If ever there was a story—okay, a non-Trump story—that dramatized how the political press takes sides, it is the spectacle of Texas Democratic lawmakers blocking action by high-tailing it out of the Lone Star State.
Now you may think these Democrats are yellow-bellied cowards, or you may think they’re taking a principled stance to stop the GOP from passing what they view as a devastating set of voting restrictions. That’s a legitimate subject for debate.
But the Republicans have the votes to push the measure through, so the Dems are denying them a quorum, for now, by refusing to show up.
In other words, they’re foiling the democratic process while telling the world they’re trying to save democracy.
Imagine, for a moment, that Republicans in a liberal state such as New York left the state en masse to prevent the Democrats from enacting a strong voting rights bill. Wouldn’t they be depicted as obstructionists? Wouldn’t their tactics be described as desperate? Wouldn’t their approach be dismissed as foul play?
Instead, the Washington Post ran this headline yesterday: “Inside the Secret Plan for the Texas Democratic Exodus: A Phone Tree, a Scramble to Pack and a Politically Perilous Trip.”
I mean, the paper made it sound like commandos on a secret CIA mission.
Here’s the lead: “They activated the plan with a phone tree late Sunday: Pack your bags — and make sure they weigh no more than 45 pounds. Be ready to leave Austin at noon tomorrow. We’ll tell you then where we’re going.”
Their goal: “to block what they described as a full-on assault on democracy meant to make it harder for people who tend to vote Democratic to cast their ballots. It was just a question of when.”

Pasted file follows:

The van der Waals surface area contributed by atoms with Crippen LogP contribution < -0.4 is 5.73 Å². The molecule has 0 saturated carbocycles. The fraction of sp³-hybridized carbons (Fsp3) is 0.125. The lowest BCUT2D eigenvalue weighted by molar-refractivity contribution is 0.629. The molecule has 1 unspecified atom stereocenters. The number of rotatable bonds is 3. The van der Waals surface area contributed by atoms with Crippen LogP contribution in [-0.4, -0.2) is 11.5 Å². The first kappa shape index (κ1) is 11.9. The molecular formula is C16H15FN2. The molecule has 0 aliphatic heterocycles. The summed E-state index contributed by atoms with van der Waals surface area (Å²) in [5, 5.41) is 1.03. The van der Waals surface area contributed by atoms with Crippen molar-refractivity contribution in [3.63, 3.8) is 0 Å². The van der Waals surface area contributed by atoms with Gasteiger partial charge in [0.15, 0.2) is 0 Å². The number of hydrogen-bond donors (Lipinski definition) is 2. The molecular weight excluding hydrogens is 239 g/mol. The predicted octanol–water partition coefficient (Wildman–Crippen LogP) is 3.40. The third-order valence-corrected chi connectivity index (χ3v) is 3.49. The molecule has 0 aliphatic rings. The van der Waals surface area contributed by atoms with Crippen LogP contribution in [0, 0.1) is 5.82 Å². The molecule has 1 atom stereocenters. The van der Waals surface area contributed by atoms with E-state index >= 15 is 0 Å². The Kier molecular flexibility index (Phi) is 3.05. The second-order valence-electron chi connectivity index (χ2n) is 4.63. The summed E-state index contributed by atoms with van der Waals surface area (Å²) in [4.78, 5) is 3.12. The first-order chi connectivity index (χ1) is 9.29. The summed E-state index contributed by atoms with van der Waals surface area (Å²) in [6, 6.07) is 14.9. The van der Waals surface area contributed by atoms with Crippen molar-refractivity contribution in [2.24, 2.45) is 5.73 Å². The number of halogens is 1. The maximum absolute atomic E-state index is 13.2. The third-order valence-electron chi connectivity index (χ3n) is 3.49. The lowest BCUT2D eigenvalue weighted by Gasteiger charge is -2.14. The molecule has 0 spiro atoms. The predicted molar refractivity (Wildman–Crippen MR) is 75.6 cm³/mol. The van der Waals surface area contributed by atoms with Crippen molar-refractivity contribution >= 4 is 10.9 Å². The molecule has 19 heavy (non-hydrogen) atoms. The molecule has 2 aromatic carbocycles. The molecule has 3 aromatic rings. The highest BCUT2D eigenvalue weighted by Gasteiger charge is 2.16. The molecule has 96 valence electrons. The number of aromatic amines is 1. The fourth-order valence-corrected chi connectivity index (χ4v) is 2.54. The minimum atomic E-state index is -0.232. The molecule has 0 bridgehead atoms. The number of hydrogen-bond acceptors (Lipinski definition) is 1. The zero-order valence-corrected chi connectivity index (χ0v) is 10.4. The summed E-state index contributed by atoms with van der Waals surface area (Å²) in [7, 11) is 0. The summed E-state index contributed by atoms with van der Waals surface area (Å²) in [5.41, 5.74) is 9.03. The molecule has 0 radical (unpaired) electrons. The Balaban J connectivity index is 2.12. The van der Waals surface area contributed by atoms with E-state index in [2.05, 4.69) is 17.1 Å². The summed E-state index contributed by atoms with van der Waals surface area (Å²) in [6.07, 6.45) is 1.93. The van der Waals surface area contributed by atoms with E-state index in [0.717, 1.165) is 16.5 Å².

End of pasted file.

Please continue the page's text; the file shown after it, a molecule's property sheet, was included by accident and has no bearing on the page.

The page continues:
A day earlier, the New York Times: Texas Democrats Flee State to Highlight G.O.P. Voting Restrictions,
“The hastily arranged departure added a cinematic element to the partisan wrangling in a state with a colorful political history.”
Again, I don’t think renegade Republicans would be hailed for bringing Hollywood entertainment to a “colorful” state. The coverage would be more along the lines of suppressing people of color.
Not that there isn’t grandstanding on both sides. Are Gov. Greg Abbott and his Republicans really going to follow through on their threat to have the Democrats arrested? Will the Democrats, who met with Kamala Harris yesterday, really stay in D.C. until the special session expires on Aug. 7? As the Texas Tribune put it, “On its face, it’s ridiculous to everyone but the politicians themselves. In any other workplace, that kind of manufactured drama and stress would be ominous.”
And yet the Dems-on-the-run are getting sympathetic interviews on CNN and MSNBC and profiled as to their means of transportation (ranging from a flight to a Dulles airport presser to the lawmaker who packed his family into a Jeep for the 23-hour drive.
The Texas melodrama played out against the backdrop of President Joe Biden making an impassioned speech for his party’s voting rights legislation. Yet a striking number of Democrats and liberal commentators say the oratory about Jim Crow and the big lie does nothing to break the Hill stalemate. “Biden didn’t offer much in the way of a plan,” said MSNBC’s Joy Reid.
The coverage here too is sympathetic to the Democratic side, except for Biden’s failure to embrace the lifting of the filibuster to ram through the sweeping For the People bill with 50 Senate votes. That would mean the Democrats would change the rules to achieve their end, which is fine, in this view, because the filibuster is anti-democratic (except when they’re in the minority and employ it vigorously).
But that political science debate doesn’t matter, because Biden doesn’t have 50 votes to suspend the filibuster, thanks to Sens. Joe Manchin, D-W. Va., and Krysten Sinema, D-Ariz.
So with their path pretty firmly blocked, Hill Democrats will have plenty of time to shoot the breeze with their visiting pals from Texas.